<label locid="height_toggle">toggle</label>
</option>
</options>
</property>
<property name="opacity" datatype="string" default="">
<options>
<option value="">
<label locid="opacity_none">none</label>
</option>
<option value="toggle">
<label locid="opacity_toggle">toggle</label>
</option>
</options>
</property>
</footag>

If we did something like this, maybe Kin's hokey template syntax would still work? (Btw, it wasn't clear to me from the <javascript> block whether the fx object was nested inside another object, of which event was a property, or whether there was a missing } or misplaced {. It might not matter, tho. :-)

cheers,
Lori


Kin wrote:

<http://openajax.org/pipermail/ide/2007q4/000170.html>
As a side note, I wanted to share a problem that we’re having in describing some widgets with the current <property> syntax and macro expansion (templating) scheme.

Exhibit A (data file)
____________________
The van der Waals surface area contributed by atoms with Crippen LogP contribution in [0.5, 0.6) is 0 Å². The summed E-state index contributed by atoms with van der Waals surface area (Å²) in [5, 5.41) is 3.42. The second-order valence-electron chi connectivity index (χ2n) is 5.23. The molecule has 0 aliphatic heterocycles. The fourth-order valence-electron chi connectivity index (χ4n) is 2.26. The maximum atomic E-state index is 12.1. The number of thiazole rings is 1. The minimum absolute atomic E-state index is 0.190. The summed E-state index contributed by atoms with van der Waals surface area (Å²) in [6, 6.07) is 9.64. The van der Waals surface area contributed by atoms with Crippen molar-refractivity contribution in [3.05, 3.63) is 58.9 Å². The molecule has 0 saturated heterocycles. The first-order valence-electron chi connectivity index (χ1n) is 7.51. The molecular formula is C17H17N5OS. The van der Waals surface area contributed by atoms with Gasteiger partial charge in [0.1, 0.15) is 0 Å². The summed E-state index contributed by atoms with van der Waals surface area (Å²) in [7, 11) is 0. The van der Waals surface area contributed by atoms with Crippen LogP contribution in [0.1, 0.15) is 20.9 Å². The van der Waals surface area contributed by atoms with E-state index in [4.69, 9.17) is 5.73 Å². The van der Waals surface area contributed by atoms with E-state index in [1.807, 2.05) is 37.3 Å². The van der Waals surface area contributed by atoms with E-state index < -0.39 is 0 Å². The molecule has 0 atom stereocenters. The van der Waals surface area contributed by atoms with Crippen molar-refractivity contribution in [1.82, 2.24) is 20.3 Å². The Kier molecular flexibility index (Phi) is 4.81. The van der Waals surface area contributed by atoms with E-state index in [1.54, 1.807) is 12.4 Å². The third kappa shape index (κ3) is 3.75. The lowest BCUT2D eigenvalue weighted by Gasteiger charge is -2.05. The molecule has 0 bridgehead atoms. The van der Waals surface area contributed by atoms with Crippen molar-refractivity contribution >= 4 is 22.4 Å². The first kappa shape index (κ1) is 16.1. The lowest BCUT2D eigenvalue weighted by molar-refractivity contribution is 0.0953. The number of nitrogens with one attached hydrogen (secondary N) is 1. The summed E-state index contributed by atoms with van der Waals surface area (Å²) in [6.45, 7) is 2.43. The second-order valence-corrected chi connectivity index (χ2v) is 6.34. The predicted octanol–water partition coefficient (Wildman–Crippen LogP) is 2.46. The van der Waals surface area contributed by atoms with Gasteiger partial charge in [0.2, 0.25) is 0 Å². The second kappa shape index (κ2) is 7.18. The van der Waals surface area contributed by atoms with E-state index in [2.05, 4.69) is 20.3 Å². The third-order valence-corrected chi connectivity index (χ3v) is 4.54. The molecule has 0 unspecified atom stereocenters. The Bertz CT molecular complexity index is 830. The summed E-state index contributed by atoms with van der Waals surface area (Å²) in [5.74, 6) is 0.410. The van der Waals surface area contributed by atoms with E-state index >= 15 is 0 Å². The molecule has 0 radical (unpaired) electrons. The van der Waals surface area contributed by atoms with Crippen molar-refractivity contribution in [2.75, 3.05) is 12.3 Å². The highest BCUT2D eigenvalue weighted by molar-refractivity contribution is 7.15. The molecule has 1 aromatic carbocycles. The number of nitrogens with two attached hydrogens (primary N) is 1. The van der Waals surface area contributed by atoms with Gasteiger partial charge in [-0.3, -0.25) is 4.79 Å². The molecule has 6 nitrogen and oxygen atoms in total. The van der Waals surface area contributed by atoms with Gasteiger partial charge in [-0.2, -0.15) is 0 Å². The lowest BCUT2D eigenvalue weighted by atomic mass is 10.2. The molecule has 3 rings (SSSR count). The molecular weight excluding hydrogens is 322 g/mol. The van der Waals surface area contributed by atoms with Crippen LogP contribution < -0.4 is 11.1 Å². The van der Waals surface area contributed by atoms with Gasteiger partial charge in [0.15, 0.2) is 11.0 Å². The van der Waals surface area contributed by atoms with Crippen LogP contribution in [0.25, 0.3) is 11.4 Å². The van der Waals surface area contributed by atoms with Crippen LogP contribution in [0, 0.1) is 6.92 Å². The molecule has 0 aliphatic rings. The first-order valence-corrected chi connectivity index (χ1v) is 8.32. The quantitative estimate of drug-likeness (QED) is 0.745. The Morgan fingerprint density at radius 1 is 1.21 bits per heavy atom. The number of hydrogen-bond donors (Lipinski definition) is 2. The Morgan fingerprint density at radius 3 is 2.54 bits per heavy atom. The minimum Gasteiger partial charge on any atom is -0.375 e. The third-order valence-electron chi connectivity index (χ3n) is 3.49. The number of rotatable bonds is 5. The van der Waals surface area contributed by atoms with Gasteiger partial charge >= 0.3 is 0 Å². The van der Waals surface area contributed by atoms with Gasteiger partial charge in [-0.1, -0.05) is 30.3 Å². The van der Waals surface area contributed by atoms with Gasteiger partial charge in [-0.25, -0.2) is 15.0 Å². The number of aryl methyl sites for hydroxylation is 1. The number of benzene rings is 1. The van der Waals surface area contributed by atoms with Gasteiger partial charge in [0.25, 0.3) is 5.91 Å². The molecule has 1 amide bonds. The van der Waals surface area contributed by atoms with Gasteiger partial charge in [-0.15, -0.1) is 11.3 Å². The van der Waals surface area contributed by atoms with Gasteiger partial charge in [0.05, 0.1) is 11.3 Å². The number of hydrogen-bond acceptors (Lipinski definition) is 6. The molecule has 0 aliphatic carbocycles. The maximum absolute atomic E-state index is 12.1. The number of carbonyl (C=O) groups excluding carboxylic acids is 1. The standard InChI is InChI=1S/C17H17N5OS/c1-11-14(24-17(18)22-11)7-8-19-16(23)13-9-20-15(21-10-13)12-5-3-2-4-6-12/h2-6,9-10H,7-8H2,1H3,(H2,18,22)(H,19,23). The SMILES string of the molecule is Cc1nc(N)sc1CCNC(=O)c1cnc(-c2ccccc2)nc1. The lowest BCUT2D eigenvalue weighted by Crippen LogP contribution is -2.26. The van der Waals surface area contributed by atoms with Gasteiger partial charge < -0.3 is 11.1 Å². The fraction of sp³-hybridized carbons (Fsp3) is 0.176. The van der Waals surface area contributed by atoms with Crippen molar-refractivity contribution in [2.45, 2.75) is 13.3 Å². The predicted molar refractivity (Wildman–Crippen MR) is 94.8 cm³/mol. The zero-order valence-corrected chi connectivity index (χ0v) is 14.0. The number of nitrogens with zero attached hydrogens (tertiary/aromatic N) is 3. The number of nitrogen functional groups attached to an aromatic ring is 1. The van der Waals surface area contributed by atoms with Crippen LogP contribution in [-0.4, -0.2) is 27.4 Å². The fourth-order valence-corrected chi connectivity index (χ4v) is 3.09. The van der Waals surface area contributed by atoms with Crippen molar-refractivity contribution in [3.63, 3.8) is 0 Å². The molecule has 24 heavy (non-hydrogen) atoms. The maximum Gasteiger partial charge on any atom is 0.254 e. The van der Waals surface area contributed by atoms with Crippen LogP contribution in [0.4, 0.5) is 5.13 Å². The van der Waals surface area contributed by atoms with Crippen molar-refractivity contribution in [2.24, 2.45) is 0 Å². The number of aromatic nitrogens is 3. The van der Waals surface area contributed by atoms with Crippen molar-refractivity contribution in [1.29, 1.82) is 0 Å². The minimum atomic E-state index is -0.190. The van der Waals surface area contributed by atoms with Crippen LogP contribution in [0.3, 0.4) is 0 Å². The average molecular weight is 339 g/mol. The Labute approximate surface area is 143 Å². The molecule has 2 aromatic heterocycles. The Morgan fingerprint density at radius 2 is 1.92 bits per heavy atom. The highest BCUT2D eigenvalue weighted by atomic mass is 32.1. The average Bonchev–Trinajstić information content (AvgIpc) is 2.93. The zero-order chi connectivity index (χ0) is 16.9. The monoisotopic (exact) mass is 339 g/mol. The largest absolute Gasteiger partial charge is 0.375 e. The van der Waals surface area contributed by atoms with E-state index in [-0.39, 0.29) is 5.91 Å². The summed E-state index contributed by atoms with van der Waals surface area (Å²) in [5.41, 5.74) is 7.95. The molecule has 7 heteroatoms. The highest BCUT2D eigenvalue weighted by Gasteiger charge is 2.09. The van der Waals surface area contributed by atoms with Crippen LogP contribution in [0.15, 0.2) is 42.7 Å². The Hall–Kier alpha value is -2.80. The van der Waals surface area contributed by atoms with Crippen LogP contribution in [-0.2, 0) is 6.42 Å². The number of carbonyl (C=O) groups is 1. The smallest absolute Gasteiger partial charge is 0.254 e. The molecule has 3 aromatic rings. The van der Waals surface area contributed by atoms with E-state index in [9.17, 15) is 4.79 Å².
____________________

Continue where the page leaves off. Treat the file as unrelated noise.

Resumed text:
It’s sometimes hard to describe optional properties for a constructor especially if the widget implementation assumes that the existence of the property triggers that option. For example, the tab widget allows you to specify some animation/effects during construction:


So if you want the content for the tabs to “collapse” before showing the next tab you would do something like this:



jQuery("#jQueryUITabs1 > ul").tabs({ event: "click", fx: { height: “toggle });



Or if you wanted the content to fade before showing the next tab you would do something like this:



jQuery("#jQueryUITabs1 > ul").tabs({ event: "click", fx: { opacity: “toggle” });



and if you want both:



jQuery("#jQueryUITabs1 > ul").tabs({ event: "click", fx: { height: “toggle”, opacity: “toggle” });



Now the problem we have here is that we have no way to describe, via our <property> syntax, that we only want an fx option if the user somehow specified that they wanted this collapse and/or fade behavior.

What we’re forced to do is something hoakie like this:



<javascript location="afterContent">